For the second day in a row, Spain broke its record for daily coronavirus contagion, with the Health Ministry reporting 44,357 new infections.
The number of infections is up nearly 9,000 compared to last Thursday.
Meanwhile, another 404 people were reported dead from COVID-19 -- more than double the figure from a week ago. Spain's official COVID-19 death toll has now surpassed 55,000.
Hospitalizations also saw their biggest one-day jump this week with another 1,314 active COVID-19 patients added. Across Spain, 37% of all intensive care units, including temporary ones, are being used to treat these patients.
Scenes from some of Spain's hospitals are an indication of the crippling pressure. Reports suggest that around 90 people with COVID-19 are waiting to be admitted to the Hospital Virgen de la Salud in Toledo. Leaked images show hallways replete with patients.
In a Sevilla hospital, the entire cancer ward was transferred to another hospital to make way for COVID-19 patients. In many areas, non-urgent surgeries have been canceled.
In the Valencian city of Elche, a 55-year-old man watched his wife and daughter die of COVID-19 on the same day, their doctor Julio Armas said.
"The speed of contagion is faster, there are more entire families getting sick and younger people are being admitted with bilateral pneumonia," he told Spain's Cadena Ser radio.
On Thursday, the government released a statement saying 157 cases of the British variant have been detected in Spain and that the risk of it spreading "is very high."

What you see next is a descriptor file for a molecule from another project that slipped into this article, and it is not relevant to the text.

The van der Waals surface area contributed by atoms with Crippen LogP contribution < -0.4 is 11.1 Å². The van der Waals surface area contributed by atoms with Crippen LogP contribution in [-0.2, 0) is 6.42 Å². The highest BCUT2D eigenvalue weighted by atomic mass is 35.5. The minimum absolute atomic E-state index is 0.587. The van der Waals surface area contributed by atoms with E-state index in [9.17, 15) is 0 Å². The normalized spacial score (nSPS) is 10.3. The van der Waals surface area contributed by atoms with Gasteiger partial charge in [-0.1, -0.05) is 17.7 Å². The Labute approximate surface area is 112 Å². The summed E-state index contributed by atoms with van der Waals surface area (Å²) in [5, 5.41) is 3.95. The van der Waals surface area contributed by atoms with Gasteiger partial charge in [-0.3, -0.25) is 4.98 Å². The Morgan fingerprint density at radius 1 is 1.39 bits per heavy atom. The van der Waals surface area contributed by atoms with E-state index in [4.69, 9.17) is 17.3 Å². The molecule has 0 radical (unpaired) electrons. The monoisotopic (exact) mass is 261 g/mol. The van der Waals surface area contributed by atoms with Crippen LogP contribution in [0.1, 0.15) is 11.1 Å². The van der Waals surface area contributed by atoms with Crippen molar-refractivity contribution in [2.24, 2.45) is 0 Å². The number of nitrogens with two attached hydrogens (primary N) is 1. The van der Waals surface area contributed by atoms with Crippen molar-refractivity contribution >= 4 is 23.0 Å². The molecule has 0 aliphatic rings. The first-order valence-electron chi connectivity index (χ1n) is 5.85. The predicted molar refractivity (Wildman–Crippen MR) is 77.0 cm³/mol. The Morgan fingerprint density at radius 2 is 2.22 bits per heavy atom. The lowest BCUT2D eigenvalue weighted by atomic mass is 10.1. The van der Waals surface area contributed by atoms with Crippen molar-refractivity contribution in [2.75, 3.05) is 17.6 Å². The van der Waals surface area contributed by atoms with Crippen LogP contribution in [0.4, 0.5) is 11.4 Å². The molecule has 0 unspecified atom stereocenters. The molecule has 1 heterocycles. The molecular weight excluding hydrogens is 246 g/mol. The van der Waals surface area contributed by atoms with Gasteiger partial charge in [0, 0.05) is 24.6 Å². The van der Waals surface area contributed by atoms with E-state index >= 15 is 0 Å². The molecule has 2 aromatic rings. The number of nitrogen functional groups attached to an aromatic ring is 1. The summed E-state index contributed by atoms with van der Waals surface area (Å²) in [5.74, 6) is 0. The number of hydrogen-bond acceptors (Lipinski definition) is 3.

Spain's chief epidemiologist, Fernando Simon, said Thursday that it could become the dominant strain by mid-March.
In Valencia and several other parts of Spain, the third wave has brought more deaths and hospitalizations than even the first.
But despite the increasingly dramatic scenes, Spain's central government has rejected changing the state of emergency legislation to allow earlier curfews or a lockdown.
Several regional government officials expressed their frustration with the decision on Thursday.
"If I could get down on my knees and beg them to change their minds, I would," Francisco Igea, spokesperson for the government of Castile-La Mancha told Spanish radio RNE. "The lives of our citizens are at stake and this is absolutely irresponsible."
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